Viewers planning to watch Guillermo del Toro’s Pinocchio on Netflix or in theaters need to get one thing straight: This isn’t the Disney classic audiences are used to.
Pinocchio sets itself apart from the original 1940 film through its narrative, which provides a commentary on religion and growing up. Undertones of these themes were present in the original film, but del Toro makes these topics the focal point of his movie.
Pinocchio (Gregory Mann) and his father, woodcarver Geppetto (David Bradley), live in a small Italian village under the reign of Benito Mussolini. The father and son are Christians, and Geppetto spends much of his life trying to build a crucifix for the local town church.
The parallels between Pinocchio and Jesus Christ are explicitly clear. Both were born out of miracles and have carpenters as fathers. Pinocchio has the ability to resurrect himself, much like Jesus does. The film features a recurring motif of a cross.
The difference between the two is that Pinocchio doesn’t know right from wrong, whereas, according to the Bible, Jesus never committed a sin during his life on Earth. Pinocchio has narrator Sebastian J. Cricket (Ewan McGregor)—a spin on the original film’s Jiminy Cricket—to help him along the way, but Pinocchio’s innocence and impressionability sets him apart from Jesus.
This distinction emphasizes the significance of the childhood experience and childlike wonder. Pinocchio’s divine trait is his pure heart, and it’s often used against him in the film. As he continues to face one hardship after another, his childlike qualities endure.
In his short lifetime, Pinocchio serves as a servant in a circus to help solve Geppetto’s financial woes. He goes to war for Italy as “the perfect soldier” because of his ability to resurrect himself, but during his time at war, he witnesses mass destruction and violence. During this time, Pinocchio makes honest mistakes—as any child would—and it leads him down a path of loss and trauma.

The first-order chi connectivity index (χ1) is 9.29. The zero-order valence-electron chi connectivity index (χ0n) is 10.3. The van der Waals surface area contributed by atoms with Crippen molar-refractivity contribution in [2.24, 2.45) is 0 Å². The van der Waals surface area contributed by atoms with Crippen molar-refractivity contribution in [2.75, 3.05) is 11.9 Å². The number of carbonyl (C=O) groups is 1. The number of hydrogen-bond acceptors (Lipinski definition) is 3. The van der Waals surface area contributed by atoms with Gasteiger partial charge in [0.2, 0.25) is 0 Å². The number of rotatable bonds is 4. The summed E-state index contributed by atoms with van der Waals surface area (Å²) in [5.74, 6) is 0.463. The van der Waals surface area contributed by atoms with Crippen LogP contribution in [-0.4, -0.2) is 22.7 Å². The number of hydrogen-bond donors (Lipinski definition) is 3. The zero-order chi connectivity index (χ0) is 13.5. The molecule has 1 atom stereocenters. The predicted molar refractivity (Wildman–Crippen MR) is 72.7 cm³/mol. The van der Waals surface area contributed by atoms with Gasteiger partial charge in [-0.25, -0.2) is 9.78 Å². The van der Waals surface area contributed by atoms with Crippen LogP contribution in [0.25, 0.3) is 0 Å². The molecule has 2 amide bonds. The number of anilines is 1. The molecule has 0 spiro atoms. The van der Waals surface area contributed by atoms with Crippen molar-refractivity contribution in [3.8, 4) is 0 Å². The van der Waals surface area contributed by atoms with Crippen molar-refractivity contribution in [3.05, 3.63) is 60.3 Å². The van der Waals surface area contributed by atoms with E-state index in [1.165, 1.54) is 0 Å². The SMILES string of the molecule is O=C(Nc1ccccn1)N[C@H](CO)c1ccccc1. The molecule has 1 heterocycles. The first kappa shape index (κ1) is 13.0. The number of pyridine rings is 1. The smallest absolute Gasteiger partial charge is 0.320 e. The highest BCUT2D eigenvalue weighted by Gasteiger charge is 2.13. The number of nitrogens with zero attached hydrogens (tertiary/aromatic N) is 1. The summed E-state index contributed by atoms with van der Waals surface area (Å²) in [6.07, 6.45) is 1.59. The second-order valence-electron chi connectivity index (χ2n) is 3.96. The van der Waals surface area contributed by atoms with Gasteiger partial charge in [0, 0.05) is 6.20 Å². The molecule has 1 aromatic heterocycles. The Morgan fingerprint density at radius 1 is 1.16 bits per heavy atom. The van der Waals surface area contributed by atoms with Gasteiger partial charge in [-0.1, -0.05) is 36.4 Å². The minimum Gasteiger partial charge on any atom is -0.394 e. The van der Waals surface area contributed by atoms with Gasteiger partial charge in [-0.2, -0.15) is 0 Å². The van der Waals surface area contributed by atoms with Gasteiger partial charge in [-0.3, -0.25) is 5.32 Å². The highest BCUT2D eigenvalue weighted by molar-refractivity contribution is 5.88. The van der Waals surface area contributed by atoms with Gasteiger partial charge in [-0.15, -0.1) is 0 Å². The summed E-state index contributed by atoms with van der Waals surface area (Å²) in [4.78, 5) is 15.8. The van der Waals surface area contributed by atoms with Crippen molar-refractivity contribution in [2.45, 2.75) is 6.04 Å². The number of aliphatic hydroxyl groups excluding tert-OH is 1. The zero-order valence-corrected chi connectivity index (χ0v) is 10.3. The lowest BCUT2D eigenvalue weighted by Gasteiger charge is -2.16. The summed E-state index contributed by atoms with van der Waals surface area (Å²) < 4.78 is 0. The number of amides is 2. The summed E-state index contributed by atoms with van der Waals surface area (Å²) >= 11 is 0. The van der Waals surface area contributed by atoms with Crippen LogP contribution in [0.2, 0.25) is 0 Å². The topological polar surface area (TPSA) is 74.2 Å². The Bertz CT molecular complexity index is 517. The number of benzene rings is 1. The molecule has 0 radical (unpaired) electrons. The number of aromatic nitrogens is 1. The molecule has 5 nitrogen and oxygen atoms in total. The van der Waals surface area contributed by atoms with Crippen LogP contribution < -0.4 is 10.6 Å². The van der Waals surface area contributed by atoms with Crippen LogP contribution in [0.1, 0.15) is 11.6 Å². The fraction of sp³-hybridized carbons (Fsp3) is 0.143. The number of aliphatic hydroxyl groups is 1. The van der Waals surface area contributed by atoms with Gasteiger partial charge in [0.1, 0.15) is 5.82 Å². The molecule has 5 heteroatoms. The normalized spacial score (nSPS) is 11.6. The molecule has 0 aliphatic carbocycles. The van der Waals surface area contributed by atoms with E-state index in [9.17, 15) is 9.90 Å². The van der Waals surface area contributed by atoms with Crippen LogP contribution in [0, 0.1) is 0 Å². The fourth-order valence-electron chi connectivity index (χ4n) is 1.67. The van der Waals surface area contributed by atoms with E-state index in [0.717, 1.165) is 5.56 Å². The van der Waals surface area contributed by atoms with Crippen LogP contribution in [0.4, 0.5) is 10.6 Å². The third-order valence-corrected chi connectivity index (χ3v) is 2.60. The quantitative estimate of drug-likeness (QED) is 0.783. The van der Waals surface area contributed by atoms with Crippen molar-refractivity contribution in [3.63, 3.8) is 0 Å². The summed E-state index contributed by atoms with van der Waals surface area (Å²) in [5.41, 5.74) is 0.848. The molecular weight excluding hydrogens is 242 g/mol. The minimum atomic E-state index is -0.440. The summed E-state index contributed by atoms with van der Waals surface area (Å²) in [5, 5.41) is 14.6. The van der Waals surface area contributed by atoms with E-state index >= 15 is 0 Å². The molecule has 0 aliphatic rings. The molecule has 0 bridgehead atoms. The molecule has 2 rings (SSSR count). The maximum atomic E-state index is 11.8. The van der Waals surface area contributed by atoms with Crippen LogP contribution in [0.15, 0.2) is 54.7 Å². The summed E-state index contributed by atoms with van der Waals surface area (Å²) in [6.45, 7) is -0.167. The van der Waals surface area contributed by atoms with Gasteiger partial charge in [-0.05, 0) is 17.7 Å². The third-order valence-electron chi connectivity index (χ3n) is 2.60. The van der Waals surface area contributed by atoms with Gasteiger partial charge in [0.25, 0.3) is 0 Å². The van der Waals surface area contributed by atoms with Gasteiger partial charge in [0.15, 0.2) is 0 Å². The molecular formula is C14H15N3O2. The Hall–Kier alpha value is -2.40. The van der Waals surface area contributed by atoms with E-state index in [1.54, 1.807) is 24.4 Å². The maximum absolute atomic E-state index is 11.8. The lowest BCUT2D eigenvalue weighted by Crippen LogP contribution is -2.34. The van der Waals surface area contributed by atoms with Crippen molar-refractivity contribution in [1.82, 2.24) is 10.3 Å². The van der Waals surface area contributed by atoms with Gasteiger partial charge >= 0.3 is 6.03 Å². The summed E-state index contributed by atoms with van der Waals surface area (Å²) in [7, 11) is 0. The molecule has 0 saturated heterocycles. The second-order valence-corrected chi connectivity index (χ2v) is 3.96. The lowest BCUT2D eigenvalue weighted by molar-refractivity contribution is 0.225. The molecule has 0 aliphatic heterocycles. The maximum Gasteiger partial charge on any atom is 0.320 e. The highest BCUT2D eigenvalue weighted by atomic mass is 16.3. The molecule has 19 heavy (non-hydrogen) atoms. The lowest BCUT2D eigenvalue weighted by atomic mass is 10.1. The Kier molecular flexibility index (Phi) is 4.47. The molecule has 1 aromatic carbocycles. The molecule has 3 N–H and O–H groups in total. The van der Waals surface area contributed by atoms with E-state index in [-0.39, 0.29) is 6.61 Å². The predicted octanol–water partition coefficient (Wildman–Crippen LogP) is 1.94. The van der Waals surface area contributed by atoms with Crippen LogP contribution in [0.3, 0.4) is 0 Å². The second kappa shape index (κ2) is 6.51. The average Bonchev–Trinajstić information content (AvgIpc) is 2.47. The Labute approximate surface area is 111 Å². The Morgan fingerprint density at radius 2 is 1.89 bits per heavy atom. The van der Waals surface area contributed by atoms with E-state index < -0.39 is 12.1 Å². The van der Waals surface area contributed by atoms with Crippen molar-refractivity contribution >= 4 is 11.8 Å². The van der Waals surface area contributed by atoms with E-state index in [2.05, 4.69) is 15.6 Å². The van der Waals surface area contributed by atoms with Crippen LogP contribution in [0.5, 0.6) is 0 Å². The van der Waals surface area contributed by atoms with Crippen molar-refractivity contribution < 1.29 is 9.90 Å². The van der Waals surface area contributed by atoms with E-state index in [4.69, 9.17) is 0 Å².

Del Toro uses animation to add to his thematic commentary on the consequences of growing up too quickly. The bygone art of stop-motion animation beautifully captures Pinocchio’s feelings: It allows the intricate carvings in Pinocchio’s wooden figure to reveal a range of emotions, from joy to grief to desperation.
Lighting also plays a key role in the film. Adults in Pinocchio’s life—such as the circus leader, the military officer, and the priest from the local church—are often surrounded by a red aura. Their intentions with Pinocchio are always clouded and unclear, and the red lighting is an indication to the audience that adults disregard the sanctity of childhood in favor of their personal ambitions.
The only adult who avoids the red aura is Geppetto. It’s a nice nod to the importance of family in a child’s life and how, despite the increasing trauma in Pinocchio’s life, he stays rooted to his innocence because of his family. When Pinocchio and Geppetto reunite by the movie’s end, it is clear that the father-son relationship saved both Pinocchio and Geppetto from much darker fates of ending up alone.